1-bit architecture

Bit
 1 2 4 8 12 16 18 24 26 31 32 36 48 60 64 128 256 512
Application
 8 16 32 64
Binary floating-point precision
 16 32 40 64 80 128 256
 ×½ ×1 ×2 ×4 ×8
Decimal floating-point precision
 32 64 128
1-bit microprocessor MC14500BCP

A 1-bit computer architecture is an instruction set architecture for a processor that has datapath widths and data register widths of 1 bit (1/8 octet) wide.

An example of a 1-bit computer built from discrete logic SSI chips[1][2] were the Wang 700 (1968/1970)[3] and Wang 500 (1970/1971)[4] calculator as well as the Wang 1200 (1971/1972)[5] word processor series of Wang Laboratories.

An example of a 1-bit architecture that was actually marketed as a CPU is the Motorola MC14500B Industrial Control Unit (ICU),[6][7] introduced in 1977 and manufactured at least up into the mid 1990s.[7] One of the computers known to be based on this CPU was the WDR 1-bit computer.[8] A typical sequence of instructions from a program for a 1-bit architecture might be:

• load digital input 1 into a 1-bit register;
• OR the value in the 1-bit register with input 2, leaving the result in the register;
• write the value in the 1-bit register to output 1.

This architecture was considered superior for programs making decisions rather than performing arithmetic computations, for ladder logic as well as for serial data processing.[6]

There are also several design studies for 1-bit architectures in academia, and corresponding 1-bit logic can also be found in programming.

Other examples of 1-bit architectures are programmable logic controllers (PLCs), programmed in instruction list (IL).

Several early massively parallel computers used 1-bit architectures for the processors as well. Examples include the Goodyear MPP and the Connection Machine. By using a 1-bit architecture for the individual processors a very large array (e.g.: the Connection Machine had 65,536 processors) could be constructed with the chip technology available at the time. In this case the slow computation of a 1-bit processor was traded off against the large number of processors.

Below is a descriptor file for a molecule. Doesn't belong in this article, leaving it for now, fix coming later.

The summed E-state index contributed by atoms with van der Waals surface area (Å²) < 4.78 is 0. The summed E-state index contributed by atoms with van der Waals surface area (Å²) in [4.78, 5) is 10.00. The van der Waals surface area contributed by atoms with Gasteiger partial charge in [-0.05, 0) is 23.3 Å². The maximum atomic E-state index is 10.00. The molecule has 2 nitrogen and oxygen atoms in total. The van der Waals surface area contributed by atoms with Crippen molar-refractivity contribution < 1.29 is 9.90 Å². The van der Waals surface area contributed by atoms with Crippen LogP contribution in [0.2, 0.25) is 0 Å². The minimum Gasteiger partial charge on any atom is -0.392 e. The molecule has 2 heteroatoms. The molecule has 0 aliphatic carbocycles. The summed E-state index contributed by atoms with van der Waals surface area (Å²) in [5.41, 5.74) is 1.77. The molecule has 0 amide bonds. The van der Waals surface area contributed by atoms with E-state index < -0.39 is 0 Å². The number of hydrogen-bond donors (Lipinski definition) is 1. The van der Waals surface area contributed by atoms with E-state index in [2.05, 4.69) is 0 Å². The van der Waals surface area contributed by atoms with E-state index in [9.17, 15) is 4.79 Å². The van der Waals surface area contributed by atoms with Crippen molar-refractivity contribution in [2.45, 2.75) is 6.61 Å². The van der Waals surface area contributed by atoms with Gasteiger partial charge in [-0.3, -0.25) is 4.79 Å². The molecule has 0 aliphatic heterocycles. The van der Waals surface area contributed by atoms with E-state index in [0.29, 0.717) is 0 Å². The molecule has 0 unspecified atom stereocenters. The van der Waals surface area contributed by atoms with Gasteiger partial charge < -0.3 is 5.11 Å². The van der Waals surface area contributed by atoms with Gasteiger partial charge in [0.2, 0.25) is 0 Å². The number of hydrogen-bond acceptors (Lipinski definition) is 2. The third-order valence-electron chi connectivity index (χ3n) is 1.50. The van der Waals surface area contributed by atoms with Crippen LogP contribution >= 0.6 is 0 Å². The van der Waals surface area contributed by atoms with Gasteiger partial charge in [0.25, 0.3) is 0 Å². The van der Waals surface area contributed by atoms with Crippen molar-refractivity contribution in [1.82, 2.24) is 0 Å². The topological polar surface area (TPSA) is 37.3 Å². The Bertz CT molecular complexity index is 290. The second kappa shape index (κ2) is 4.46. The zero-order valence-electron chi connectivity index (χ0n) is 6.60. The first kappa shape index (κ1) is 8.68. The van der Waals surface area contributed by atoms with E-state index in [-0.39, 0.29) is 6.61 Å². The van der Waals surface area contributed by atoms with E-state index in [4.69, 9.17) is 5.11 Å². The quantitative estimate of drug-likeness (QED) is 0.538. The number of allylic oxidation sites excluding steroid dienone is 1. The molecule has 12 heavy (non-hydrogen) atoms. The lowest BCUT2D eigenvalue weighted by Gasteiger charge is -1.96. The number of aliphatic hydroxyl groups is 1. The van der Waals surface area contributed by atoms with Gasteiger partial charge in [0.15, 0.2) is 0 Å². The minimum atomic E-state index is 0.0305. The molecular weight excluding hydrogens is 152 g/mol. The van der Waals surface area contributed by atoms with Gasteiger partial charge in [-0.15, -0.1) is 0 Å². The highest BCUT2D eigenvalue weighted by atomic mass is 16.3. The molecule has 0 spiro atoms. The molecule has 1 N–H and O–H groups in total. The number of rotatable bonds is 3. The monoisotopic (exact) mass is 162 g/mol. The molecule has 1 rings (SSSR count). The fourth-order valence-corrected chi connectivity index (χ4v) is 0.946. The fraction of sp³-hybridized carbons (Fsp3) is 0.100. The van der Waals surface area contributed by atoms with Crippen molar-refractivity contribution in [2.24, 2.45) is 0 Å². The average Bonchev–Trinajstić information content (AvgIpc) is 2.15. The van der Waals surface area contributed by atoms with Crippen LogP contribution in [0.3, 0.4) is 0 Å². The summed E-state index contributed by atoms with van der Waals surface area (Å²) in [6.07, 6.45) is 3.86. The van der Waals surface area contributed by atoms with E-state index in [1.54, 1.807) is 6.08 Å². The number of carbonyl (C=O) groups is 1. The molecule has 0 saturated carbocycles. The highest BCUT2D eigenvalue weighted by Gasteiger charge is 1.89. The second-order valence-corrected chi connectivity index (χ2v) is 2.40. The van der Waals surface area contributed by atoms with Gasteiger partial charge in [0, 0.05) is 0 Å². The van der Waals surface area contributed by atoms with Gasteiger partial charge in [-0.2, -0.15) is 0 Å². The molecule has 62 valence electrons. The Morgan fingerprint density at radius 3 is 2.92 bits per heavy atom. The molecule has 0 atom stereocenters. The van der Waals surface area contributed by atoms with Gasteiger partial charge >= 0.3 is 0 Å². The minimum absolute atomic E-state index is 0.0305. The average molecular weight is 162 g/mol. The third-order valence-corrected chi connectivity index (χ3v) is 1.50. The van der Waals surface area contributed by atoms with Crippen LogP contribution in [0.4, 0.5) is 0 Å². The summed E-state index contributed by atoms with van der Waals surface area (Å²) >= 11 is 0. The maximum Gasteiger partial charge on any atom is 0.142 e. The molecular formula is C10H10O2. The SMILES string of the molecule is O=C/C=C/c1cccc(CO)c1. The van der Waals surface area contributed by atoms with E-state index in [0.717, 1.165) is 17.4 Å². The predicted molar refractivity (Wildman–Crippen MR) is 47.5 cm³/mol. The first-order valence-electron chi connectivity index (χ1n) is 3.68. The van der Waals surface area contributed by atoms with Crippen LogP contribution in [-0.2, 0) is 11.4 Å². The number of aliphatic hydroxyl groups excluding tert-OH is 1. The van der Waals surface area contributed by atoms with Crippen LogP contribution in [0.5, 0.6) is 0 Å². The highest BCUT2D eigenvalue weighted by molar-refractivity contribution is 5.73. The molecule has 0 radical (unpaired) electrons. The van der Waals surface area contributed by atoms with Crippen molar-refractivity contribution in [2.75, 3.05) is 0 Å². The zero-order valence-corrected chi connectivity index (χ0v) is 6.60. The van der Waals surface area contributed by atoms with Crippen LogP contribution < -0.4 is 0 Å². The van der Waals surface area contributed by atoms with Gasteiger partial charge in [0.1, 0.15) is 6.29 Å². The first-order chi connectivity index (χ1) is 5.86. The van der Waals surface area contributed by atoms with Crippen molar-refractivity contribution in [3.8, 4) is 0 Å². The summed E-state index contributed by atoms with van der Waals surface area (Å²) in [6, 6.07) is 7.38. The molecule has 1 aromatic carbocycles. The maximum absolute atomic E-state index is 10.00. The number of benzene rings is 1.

1-bit CPUs can meanwhile be considered obsolete, not many kinds have been produced and none are known to be available in the major computer component stores (as of 2016, a few on eBay[9]). The Finnish company Partco still sells MC14500B as spare part in 2017.[10]

References

1. ^ Wasserman, Katie (March 2006) [January 2004]. "LED calculators rule her house". Computer Collector Newsletter / Technology Rewind (Interview). Interviewed by Koblentz, Evan. Retrieved 2017-05-20. Probably my most favorite is the Wang 500. It's got several unique things about it: a very unusual ROM memory made of hundreds of long enamel-coated wires wrapped around iron cores; a super-fast single-bit CPU built out of SSI logic chips; and of course tons of really cool-looking colorful keys.
2. ^ Product Service - Schematic manual (PDF). Wang Laboratories, Inc. 1974. 03-0019-0. Archived (PDF) from the original on 2017-05-20. Retrieved 2017-05-20.
3. ^ Müller, H. "Programmierbare Rechner der 3. Generation mit einfacher IC-Technik" (in German). Kelkheim/Taunus, Germany: technikum29. Wang 700 & Wang 500. Archived from the original on 2017-05-20. Retrieved 2017-05-20.
4. ^ "Wang Model 500 programmable calculator". Computer History Museum (CHM). Catalog Number X222.83. Archived from the original on 2017-05-20. Retrieved 2017-05-20.
5. ^ Battle, Jim (2010-03-07). "Wang 1200 - Wang WP History". Archived from the original on 2017-05-21. Retrieved 2017-05-21.
6. ^ a b Gregory, Vern; Dellande, Brian; DiSilvestro, Ray; Malarkey, Terry; Smith, Phil; Hadley, Mike (1977). Motorola MC14500B Industrial Control Unit Handbook - Theory and Operation of a CMOS one-bit processor compatible with B series CMOS devices (PDF). Motorola Semiconductor Products Inc. 33-B78/8.0. Retrieved 2017-05-20. (NB. Also available in German language under the title "Motorola MC14500B Industrial Control Unit Handbuch - Theorie und Anwendung eines Ein-Bit-CMOS-Prozessors".)
7. ^ a b Industrial Control Unit MC14500B (PDF). Motorola CMOS Logic Data. Semiconductor Technical Data (revision 3 ed.). Motorola. 1995. pp. 306–313. Archived (PDF) from the original on 2017-05-20. Retrieved 2012-08-01.
8. ^ Ludwig, Volker; Paschenda, Klaus; Schepers, Heinz; Terglane, Hermann-Josef; Grannemann, Klaus; John, Burkhard; Komar, Hermann; Meinersen, Ludwig (1986). Written at Neuss & Recklinghausen, Germany. Fast alles über den WDR-1-Bit-Computer (PDF) (in German). Neuss, Germany: DATANorf. Archived (PDF) from the original on 2017-05-20. Retrieved 2017-05-20.
9. ^ http://www.ebay.com/itm/Motorola-IC-MC14500B-MC14500BCL-100-NEW-/320837692605
10. ^ "CMOS-LOGIC IC 4500 DIP16". Archived from the original on 2017-05-20. Retrieved 2017-01-03. Also known as MC14500BCP